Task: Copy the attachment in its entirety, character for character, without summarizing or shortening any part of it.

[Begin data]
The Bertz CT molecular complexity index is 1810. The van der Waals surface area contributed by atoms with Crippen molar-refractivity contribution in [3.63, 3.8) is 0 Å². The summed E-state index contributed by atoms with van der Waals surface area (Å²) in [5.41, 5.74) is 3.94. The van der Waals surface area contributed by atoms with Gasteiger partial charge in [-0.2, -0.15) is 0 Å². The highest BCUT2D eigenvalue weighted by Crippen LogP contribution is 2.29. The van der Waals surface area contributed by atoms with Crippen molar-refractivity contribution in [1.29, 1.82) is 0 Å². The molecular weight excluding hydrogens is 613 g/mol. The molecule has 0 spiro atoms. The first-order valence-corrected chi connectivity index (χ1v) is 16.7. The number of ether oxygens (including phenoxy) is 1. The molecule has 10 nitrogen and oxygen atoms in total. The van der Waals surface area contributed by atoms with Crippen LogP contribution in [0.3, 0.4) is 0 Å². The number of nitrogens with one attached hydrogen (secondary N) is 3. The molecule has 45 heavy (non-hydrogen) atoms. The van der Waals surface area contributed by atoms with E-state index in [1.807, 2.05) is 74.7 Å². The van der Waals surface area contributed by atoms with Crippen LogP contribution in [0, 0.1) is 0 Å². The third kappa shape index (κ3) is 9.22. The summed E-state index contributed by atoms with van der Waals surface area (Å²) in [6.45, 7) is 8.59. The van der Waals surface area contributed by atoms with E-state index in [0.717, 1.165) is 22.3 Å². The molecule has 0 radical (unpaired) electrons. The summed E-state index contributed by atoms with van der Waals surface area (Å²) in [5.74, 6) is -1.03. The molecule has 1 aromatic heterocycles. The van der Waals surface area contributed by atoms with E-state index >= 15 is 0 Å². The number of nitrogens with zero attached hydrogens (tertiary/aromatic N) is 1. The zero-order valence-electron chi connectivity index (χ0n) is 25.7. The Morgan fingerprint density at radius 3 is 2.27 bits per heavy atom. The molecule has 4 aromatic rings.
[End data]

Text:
The Bertz CT molecular complexity index is 1810. The van der Waals surface area contributed by atoms with Crippen molar-refractivity contribution in [3.63, 3.8) is 0 Å². The summed E-state index contributed by atoms with van der Waals surface area (Å²) in [5.41, 5.74) is 3.94. The van der Waals surface area contributed by atoms with Gasteiger partial charge in [-0.2, -0.15) is 0 Å². The highest BCUT2D eigenvalue weighted by Crippen LogP contribution is 2.29. The van der Waals surface area contributed by atoms with Crippen molar-refractivity contribution in [1.29, 1.82) is 0 Å². The molecular weight excluding hydrogens is 613 g/mol. The molecule has 0 spiro atoms. The first-order valence-corrected chi connectivity index (χ1v) is 16.7. The number of ether oxygens (including phenoxy) is 1. The molecule has 10 nitrogen and oxygen atoms in total. The van der Waals surface area contributed by atoms with Crippen LogP contribution in [0.3, 0.4) is 0 Å². The number of nitrogens with one attached hydrogen (secondary N) is 3. The molecule has 45 heavy (non-hydrogen) atoms. The van der Waals surface area contributed by atoms with E-state index in [1.807, 2.05) is 74.7 Å². The van der Waals surface area contributed by atoms with Crippen LogP contribution in [0, 0.1) is 0 Å². The third kappa shape index (κ3) is 9.22. The summed E-state index contributed by atoms with van der Waals surface area (Å²) in [6.45, 7) is 8.59. The van der Waals surface area contributed by atoms with E-state index in [0.717, 1.165) is 22.3 Å². The molecule has 0 radical (unpaired) electrons. The summed E-state index contributed by atoms with van der Waals surface area (Å²) in [5.74, 6) is -1.03. The molecule has 1 aromatic heterocycles. The van der Waals surface area contributed by atoms with E-state index >= 15 is 0 Å². The number of nitrogens with zero attached hydrogens (tertiary/aromatic N) is 1. The zero-order valence-electron chi connectivity index (χ0n) is 25.7. The Morgan fingerprint density at radius 3 is 2.27 bits per heavy atom. The molecule has 4 aromatic rings.